Probing Question: Is stem cell banking worthwhile?

Alexa Stevenson
October 06, 2008
baby’s belly

Imagine saving your child's life long before it needs saving. Proponents of stem cell banking suggest that such scenarios are now becoming possible.

Stem cells—a special class of master cells that can repair or replace damaged tissue—are the subjects of worldwide research into their potential as treatments for a range of conditions including cancer, Parkinson's disease, heart disease, spinal-cord injuries and Alzheimer's. Most commonly drawn from bone marrow or umbilical cord blood, these versatile primitive cells are able to morph into any number of specialized cells within the body.

Currently, stem cells are primarily used in experimental treatments for blood-based cancers, and we're likely years away from other life-saving applications. However, some parents are opting to bank a few ounces of blood drawn painlessly from their newborn's umbilical cord at birth, says Kent Vrana, professor and chair of the Penn State department of pharmacology. Umbilical blood is rife with stem cells, and would otherwise be thrown away, Vrana notes. For some parents, the average of $2,000 charged by cord blood banks for extracting, freezing and storing their child's cord blood is a small price to pay for what they see as "biological insurance." The hope? That presently undeveloped treatments will be able to be custom-tailored for their child in the event of an illness decades from now.

"I think placental stem cell banking for newborns is reasonable," says Vrana. "If it had been available when my babies were born, I would have done it. Their stem cells may end up having truly unique characteristics."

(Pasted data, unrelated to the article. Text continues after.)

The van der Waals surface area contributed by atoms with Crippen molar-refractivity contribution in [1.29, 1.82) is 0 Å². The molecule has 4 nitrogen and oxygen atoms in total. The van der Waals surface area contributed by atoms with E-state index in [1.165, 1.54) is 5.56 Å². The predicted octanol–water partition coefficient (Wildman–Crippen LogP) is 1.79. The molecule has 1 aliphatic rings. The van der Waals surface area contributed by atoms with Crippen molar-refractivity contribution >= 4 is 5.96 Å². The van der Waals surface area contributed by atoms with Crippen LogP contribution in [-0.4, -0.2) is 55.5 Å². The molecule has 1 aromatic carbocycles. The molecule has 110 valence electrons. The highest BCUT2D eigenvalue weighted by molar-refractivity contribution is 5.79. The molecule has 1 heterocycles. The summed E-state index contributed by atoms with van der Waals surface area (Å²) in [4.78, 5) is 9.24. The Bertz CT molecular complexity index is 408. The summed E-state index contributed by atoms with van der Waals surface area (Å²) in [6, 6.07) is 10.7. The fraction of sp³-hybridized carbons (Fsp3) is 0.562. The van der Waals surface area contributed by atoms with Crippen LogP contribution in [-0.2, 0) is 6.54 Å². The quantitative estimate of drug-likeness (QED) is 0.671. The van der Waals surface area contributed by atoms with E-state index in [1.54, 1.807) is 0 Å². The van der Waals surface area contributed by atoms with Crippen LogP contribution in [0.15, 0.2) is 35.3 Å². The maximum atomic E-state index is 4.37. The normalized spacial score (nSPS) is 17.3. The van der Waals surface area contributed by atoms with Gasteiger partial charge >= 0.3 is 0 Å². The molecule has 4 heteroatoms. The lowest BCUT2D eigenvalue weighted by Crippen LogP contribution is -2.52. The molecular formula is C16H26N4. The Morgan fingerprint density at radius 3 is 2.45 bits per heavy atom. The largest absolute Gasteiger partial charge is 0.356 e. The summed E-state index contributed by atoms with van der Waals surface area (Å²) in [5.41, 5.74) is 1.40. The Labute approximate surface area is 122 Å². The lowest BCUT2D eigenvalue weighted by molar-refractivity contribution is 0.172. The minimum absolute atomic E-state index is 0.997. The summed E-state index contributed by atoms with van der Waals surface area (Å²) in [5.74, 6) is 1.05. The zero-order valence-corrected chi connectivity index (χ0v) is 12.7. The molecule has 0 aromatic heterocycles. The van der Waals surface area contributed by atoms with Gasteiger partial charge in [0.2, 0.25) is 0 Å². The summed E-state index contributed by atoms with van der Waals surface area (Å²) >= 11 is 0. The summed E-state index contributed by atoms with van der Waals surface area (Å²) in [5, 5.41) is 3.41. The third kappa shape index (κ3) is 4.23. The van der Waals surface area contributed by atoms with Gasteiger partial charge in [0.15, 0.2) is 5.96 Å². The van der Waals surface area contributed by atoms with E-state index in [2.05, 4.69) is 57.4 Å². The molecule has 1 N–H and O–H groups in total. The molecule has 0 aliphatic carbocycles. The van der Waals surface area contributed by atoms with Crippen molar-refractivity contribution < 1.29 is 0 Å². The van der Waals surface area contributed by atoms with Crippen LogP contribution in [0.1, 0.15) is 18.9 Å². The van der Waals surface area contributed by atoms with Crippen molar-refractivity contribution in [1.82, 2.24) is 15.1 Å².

But the banking of adult stem cells is a different story, Vrana cautions. For adults, the process is invasive, involving injections of a drug that causes a person's bone marrow to spill cells into the blood stream. The blood is run through a machine to extract the stem cells and then returned to the body. There are a variety of unpleasant side effects—and the price tag? Over $7,000.

"Certainly there is potential," says Vrana, "However, I am wary of companies that charge an inordinate amount of money using the scare tactic that 'You had better do it now before it's too late.'"

Stem cells can be extracted from many patients even after they become sick, he notes, and most treatments using the cells are still in the experimental stages. "Banking for adults doesn't seem worth it to me. We don't know what to do with the cells now and they can be harvested later. Several companies are selling very expensive packages claiming that the stem cells may get "worn out" so you had better save them now. I just don't buy that argument."

"This is an exciting time in the stem cell field," Vrana concludes. "Diseases will be cured. We just need to continue to study all the tools in the stem cell toolbox."

Kent Vrana, Ph. D., is professor and head of pharmacology at the Milton S. Hershey College of Medicine. You can reach him at

Last Updated October 06, 2008